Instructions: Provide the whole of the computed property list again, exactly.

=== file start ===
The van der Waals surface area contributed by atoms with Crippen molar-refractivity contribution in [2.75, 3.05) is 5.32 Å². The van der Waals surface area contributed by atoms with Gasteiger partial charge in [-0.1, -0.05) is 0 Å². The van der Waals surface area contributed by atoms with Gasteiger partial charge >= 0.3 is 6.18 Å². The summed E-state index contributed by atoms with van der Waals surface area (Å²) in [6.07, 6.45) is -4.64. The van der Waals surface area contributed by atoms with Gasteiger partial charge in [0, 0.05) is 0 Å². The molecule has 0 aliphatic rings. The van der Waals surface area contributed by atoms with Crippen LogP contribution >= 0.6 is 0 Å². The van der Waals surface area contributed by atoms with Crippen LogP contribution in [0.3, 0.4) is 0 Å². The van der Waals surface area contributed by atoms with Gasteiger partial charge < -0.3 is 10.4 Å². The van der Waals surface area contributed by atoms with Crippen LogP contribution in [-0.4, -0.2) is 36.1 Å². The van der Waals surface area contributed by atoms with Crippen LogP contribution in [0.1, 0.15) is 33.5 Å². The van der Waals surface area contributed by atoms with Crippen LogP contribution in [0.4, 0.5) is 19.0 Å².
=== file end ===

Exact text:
The van der Waals surface area contributed by atoms with Crippen molar-refractivity contribution in [2.75, 3.05) is 5.32 Å². The van der Waals surface area contributed by atoms with Gasteiger partial charge in [-0.1, -0.05) is 0 Å². The van der Waals surface area contributed by atoms with Gasteiger partial charge >= 0.3 is 6.18 Å². The summed E-state index contributed by atoms with van der Waals surface area (Å²) in [6.07, 6.45) is -4.64. The van der Waals surface area contributed by atoms with Gasteiger partial charge in [0, 0.05) is 0 Å². The molecule has 0 aliphatic rings. The van der Waals surface area contributed by atoms with Crippen LogP contribution >= 0.6 is 0 Å². The van der Waals surface area contributed by atoms with Crippen LogP contribution in [0.3, 0.4) is 0 Å². The van der Waals surface area contributed by atoms with Gasteiger partial charge < -0.3 is 10.4 Å². The van der Waals surface area contributed by atoms with Crippen LogP contribution in [-0.4, -0.2) is 36.1 Å². The van der Waals surface area contributed by atoms with Crippen LogP contribution in [0.1, 0.15) is 33.5 Å². The van der Waals surface area contributed by atoms with Crippen LogP contribution in [0.4, 0.5) is 19.0 Å².